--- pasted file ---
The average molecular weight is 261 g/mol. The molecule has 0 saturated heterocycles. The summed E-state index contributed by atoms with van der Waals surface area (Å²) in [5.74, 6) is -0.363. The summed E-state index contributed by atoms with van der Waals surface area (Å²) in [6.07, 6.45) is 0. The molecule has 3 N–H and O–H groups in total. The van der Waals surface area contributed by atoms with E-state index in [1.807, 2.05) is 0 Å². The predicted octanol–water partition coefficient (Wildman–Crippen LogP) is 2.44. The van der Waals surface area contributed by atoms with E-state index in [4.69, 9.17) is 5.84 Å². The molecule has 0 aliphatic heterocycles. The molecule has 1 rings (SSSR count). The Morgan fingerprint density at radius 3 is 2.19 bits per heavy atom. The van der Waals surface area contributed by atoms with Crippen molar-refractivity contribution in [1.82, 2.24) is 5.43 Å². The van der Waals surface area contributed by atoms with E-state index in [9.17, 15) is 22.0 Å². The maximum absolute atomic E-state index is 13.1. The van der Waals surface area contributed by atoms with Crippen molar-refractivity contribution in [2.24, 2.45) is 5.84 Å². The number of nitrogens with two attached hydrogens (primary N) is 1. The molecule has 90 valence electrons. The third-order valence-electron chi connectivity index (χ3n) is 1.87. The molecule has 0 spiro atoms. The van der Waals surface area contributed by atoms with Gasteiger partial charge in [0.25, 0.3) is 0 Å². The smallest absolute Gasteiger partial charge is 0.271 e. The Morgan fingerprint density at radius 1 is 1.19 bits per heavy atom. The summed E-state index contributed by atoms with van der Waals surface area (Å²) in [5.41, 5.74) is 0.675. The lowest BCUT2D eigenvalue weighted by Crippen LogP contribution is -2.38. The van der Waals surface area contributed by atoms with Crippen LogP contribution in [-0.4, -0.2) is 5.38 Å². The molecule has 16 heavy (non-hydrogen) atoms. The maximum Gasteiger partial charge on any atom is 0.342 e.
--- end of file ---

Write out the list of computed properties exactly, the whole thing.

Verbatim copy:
The average molecular weight is 261 g/mol. The molecule has 0 saturated heterocycles. The summed E-state index contributed by atoms with van der Waals surface area (Å²) in [5.74, 6) is -0.363. The summed E-state index contributed by atoms with van der Waals surface area (Å²) in [6.07, 6.45) is 0. The molecule has 3 N–H and O–H groups in total. The van der Waals surface area contributed by atoms with E-state index in [1.807, 2.05) is 0 Å². The predicted octanol–water partition coefficient (Wildman–Crippen LogP) is 2.44. The van der Waals surface area contributed by atoms with E-state index in [4.69, 9.17) is 5.84 Å². The molecule has 0 aliphatic heterocycles. The molecule has 1 rings (SSSR count). The Morgan fingerprint density at radius 3 is 2.19 bits per heavy atom. The van der Waals surface area contributed by atoms with Crippen molar-refractivity contribution in [1.82, 2.24) is 5.43 Å². The van der Waals surface area contributed by atoms with E-state index in [9.17, 15) is 22.0 Å². The maximum absolute atomic E-state index is 13.1. The van der Waals surface area contributed by atoms with Crippen molar-refractivity contribution in [2.24, 2.45) is 5.84 Å². The number of nitrogens with two attached hydrogens (primary N) is 1. The molecule has 90 valence electrons. The third-order valence-electron chi connectivity index (χ3n) is 1.87. The molecule has 0 spiro atoms. The van der Waals surface area contributed by atoms with Gasteiger partial charge in [0.25, 0.3) is 0 Å². The smallest absolute Gasteiger partial charge is 0.271 e. The Morgan fingerprint density at radius 1 is 1.19 bits per heavy atom. The summed E-state index contributed by atoms with van der Waals surface area (Å²) in [5.41, 5.74) is 0.675. The lowest BCUT2D eigenvalue weighted by Crippen LogP contribution is -2.38. The van der Waals surface area contributed by atoms with Crippen LogP contribution in [-0.4, -0.2) is 5.38 Å². The molecule has 16 heavy (non-hydrogen) atoms. The maximum Gasteiger partial charge on any atom is 0.342 e.